Up till now, each service improvised, when it came to how they called in missile attacks via a UAV. But the Department of Defense likes to establish standards, so that air controllers working with any of the services will not have to learn several sets of procedures, sometimes in a very short time. This has been a practice for many decades, mainly because it saves time, and lives, in combat.
Many of the first armed UAV missile strikes were done without someone on the ground calling the shots. The CIA would use the cameras on the Predator to find and identify the target, and then fire the missile. But now it's becoming more common for ground troops to detect potential targets, that are not as visible from the air. Moreover, the use of smart bombs by the new Predator B, and other UAVs, will also mean more work for controllers on the ground. The new guidelines will be drawn up and distributed before the end of the year.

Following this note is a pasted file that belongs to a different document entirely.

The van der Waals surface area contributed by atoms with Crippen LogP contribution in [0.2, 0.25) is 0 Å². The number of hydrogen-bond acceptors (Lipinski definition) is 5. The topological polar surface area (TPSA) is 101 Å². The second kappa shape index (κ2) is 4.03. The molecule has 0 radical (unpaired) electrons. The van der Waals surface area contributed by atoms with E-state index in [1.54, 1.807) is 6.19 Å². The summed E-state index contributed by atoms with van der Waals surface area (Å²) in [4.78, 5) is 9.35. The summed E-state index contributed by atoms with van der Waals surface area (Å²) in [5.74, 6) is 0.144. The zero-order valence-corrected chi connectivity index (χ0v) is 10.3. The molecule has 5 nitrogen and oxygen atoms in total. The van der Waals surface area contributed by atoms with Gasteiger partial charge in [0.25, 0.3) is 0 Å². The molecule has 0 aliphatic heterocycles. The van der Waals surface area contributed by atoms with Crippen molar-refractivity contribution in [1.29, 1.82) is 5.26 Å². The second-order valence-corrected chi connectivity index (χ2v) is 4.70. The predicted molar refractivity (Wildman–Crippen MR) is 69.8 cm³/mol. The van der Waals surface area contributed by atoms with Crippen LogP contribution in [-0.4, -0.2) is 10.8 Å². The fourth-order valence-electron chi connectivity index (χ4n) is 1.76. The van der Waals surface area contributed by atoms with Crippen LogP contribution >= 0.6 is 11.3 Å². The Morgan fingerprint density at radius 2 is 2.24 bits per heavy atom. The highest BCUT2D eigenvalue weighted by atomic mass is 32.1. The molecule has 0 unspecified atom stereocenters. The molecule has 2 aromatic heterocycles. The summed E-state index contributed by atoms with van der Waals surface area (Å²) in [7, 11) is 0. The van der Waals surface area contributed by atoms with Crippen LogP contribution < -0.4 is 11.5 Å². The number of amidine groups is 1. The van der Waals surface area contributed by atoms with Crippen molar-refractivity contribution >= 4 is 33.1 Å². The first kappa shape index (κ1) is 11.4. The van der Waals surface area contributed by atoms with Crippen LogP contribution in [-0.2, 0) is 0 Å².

The U.S. Department of Defense is developing standard procedures for ground controllers to use when calling in air strikes from UAVs. It was five years ago that the CIA began using Hellfire missiles, carried by Predator UAVs, to attack terrorist targets throughout the Middle East and Afghanistan. The U.S. Air Force, and then the U.S. Army, began using armed UAVs as well. The army added the lighter (44 pound) Viper missile, to complement the 110 pound Hellfire. New UAVs, like the Predator B, will be able to carry 250 and 500 pound smart bombs.